The positive of having a key override is that you can use a key if you ever forget your combination. Using a key is not going to necessarily be faster than inputting the combination, especially in the case of a home safe, as you are unlikely to carry around a key within the confines of your own home.
You have to decide how your safe will be delivered and installed. Most often people chose the less expensive option of curbside delivery for their home safe. Besides the price difference, it also allows for greater discretion in terms of placement of the safe. But no matter what you chose there are two factors you need to deal with for installation prep.
Size – How large your safe includes the proportions length, width, and height, but also the weight. The size influences how large of openings you will need to move the home safe throughout the house. The final resting place of the safe needs to do more than fit the safe’s dimensions. The path to the final installation point must accommodate the safe’s dimensions as well.
Moving – The average home fire burns at a temperature of 1,100°F, but what is most important is that you have the right tools and manpower. Besides being able to move the safe, when the safe is moved into your home or onto your curb, the delivery company’s discretion is very important. You do not want your safe movers advertising “SAFE MOVER’S HOME SAFE DELIVERY” so that everyone knows you just got a new safe.
With those main points in mind, installation should go rather smoothly. Getting a large safe upstairs or into a bedroom or other cramped rooms are going to be more difficult than putting it in a garage, but nothing is impossible if you have the proper home safe installation path.
Before you buy your home safe you need to know how much space you need for storage. Depending on what you are putting inside, a lot of space may be taken up rather quickly. A good example of things that take up space rather quickly and more than people anticipate are guns.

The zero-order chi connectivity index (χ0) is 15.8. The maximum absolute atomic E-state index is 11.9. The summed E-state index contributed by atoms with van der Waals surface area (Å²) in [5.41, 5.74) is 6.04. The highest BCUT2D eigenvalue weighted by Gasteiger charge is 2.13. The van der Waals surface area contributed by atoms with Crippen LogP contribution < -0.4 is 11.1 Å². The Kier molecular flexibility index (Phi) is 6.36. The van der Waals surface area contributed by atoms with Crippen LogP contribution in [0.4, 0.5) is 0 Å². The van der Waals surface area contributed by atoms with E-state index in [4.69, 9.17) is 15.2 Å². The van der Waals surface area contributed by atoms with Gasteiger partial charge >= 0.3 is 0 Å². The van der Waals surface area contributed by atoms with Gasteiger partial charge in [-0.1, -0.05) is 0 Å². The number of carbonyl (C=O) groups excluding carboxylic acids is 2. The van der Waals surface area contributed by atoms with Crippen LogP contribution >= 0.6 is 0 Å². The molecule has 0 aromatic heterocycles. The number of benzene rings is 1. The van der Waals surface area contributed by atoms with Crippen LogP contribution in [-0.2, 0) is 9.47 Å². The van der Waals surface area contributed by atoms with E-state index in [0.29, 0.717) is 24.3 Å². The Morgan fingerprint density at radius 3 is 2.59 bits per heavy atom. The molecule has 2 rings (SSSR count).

Most people find that home safes they have purchased for firearm storage, advertised with racks to fit ‘X’ amount of rifles, pistols, etc., rarely come close to being able to safely/effectively house that number. This example is meant to illustrate that you need to know what is actually going to fit in your safe.
Knowing what you are going to store, and how much space that is going to take up is important because you should always buy a safe bigger than you think you need. There are many things that people forget to secure, but many home safe owners try to fit these things in after their safe is full up with what they had anticipated storing. The end result is an over-packed safe or not everything that needs security getting properly stored.
Ratings – Whether it is a burglary rating or a fire rating, you are looking for duration and vulnerability of exposure metrics. A good illustration of this is a safe that is fire rated to withstand 350°F for ninety minutes versus a safe that is rated to withstand thirty minutes at 1,200°F. This is important because there are two variables that change and duration may seem more important than temperature or vice versa.
These numbers get jumbled around and the tests are constructed to favorably represent the products. But it is important to know that the average home fire burns at a temperature of 1,100°F. Now the duration of ninety minutes at 350°F does not look as impressive. But these same factors apply to burglary rated safes that give a time it takes to force entry as well as a resistance level based on pressure and torque the home safe can withstand.
Metal Thickness – When it comes to the metal content of a home safe we are talking about gauges of steel. Steel gauges countdown toward greater thickness, meaning that 7 gauge steel is thicker than 32 gauge steel. After the gauge numbers metal is simply measured in inch fractions 3/16” all the way into multiple inches (often capping out at 2 inches in thickness). Anything above 12 gauge is better classified as a lockbox rather than a home safe.
One of the most important things about the metal thickness of a home safe is where it applies. Often a door is going to have a greater thickness than the safe body. This means it will be easier to cut the body of the safe than to cut the door. In fire-resistant home safe may appear to thicker walls or doors because of insulation.
There is no such thing as the perfect safe. There is no safe that is perfect for everyone. With these insights hopefully, you can get the safe that is right for you without making any large-scale blunders. As long as you keep all of these things in mind you should be able to get a quality safe the fulfills the criteria you need a home safe. Best of luck getting your very own home safe.